Dharma is anything that is right, just and moral. Dharma aims for the welfare of state and mainly, its people.

Origin of Dharma

Dharma originated from Vedas which are Sruti (heard knowledge) and they are the supreme source of knowledge for humans, as the narration of what is heard from the ancient priests that is Sruti  and they contains narration on everything possible ranging from military to politics to common people’s life. Its other sources are Smriti, which are the interpretation of Vedas and four sages have propounded the dharmasastras and are called Smritikars. They are:

  1. Manu
  2. Yagnavalkaya
  3. Brihaspati
  4. Narada

The other source has been Puranas which are eighteen in number and contains information about the creation and dynasties of god, sages and kings and detailed description of yugas. All the sources are on the same footstep and no one has supremacy over the other.

Idea which made people adhere to the Dharma can be illustrated by one verse from Brihadaranyaka Upnishad which is, “punyo vai punyena Karmana bhavati, Papah Papeneti”, meaning ‘everyone becomes good by good deeds and bad by bad deeds’, in other words ‘every one reaps what he sows’ and what’s good is defined by Dharma.

Functioning of Dharma

Dharma is sanatana, i.e. which has eternal values; one which is neither time-bound nor space bound. The concept of Dharma is with us from time immemorial[6]. Dharma is different from religion[7]; however they are commonly misinterpreted to mean the same and thence used interchangeably. As the above said was distinguished by Justice J. Hansaria in A.S. Narayana Deekshitulu vs State Of Andhra Pradesh & Ors[8]  by quoting Swami Rama’s book ‘A Call to Humanity’ by the following words:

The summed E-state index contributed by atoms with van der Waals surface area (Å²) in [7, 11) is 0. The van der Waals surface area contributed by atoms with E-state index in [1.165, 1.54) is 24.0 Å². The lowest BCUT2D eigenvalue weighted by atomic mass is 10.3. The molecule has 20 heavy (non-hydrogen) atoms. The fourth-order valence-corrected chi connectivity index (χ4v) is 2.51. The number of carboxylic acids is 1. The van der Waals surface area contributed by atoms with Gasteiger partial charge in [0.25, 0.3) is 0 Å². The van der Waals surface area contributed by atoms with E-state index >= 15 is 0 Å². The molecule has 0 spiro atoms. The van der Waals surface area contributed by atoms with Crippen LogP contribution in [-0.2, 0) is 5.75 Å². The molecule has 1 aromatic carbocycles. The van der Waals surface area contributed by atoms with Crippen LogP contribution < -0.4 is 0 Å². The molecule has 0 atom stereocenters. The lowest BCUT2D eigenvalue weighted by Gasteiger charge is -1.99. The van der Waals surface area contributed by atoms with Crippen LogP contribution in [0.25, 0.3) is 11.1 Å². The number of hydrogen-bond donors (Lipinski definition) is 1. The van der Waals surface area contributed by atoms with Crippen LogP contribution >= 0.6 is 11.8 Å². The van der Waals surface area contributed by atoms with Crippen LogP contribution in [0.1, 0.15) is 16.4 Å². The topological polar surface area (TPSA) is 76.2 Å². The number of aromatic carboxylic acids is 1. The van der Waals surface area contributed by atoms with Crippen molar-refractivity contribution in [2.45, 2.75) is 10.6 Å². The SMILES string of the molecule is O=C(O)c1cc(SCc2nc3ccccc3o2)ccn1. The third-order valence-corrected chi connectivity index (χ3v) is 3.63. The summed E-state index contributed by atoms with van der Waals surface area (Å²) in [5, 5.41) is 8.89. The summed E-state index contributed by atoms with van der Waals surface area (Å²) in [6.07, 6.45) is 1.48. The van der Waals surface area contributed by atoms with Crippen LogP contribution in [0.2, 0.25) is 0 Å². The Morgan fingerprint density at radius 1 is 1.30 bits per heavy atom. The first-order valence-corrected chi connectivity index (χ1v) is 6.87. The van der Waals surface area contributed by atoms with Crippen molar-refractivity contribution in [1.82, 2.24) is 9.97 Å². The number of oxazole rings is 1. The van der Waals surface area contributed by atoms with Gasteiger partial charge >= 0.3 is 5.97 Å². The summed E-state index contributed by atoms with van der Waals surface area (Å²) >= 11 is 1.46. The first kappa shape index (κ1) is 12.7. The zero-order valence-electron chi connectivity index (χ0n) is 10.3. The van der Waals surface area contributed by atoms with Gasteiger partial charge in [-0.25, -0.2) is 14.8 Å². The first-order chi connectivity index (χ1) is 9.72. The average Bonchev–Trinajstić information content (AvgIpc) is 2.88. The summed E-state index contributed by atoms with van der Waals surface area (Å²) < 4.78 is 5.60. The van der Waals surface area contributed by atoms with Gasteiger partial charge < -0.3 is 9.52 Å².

“Religion is enriched by visionary methodology and theology, whereas dharma blooms in the realm of direct experience. Religion contributes to the changing phases of a culture; dharma enhances the beauty of spirituality. Religion may inspire one to build a fragile, mortal home for God; dharma helps one to recognize the immortal shrine in the heart.”

The supremacy of Dharma can be understood from a simple point that the King was not above Dharma, he was governed by it, and if he didn’t than the Dharmashastrakara give right to the public to revolt against such an unjust, arbitrary and unrighteous king or government. The treaties of Manu, Kautilya and others contains many rights and duties of both the king and the public, and even recognised individual rights like right to private property, personal wealth etc., which were bound by the law for interest of society at large.

Decline of Dharma and advent of positive law

With the advent of Muslim rule followed by British rule, Dharma (Hindu) started losing its gloss and roots. During Muslim rule, the place of dharma was taken by koranic teachings, though many practises remained, hence it remained mainly untouched. But, with the onset of British rule, and their ignorance of the Indian laws had a devastating effect on the concept of Dharma as they found no laws here to govern people and they started to fix the issue by either importing western law or say natural law with the devices of equality, justice and good conscience or imposing western laws by means of codification in fields where no law was offered by either the Hindu’s or Muslim’s Natural law, teachings and customs. But the civil rights and liberties enjoyed by people were taken away. Indians were treated ruthlessly and arbitrary suppressed in every sphere of life ranging from political to social and economical. Indians fought back for the rights and liberties that they enjoyed before under the Law of Dharma. During his famous champaran trial, Gandhiji remarked that he disobeyed the law not to show disrespect to British law, ‘but in obedience to higher law of our being – the vice of conscience’, by which he meant Dharma.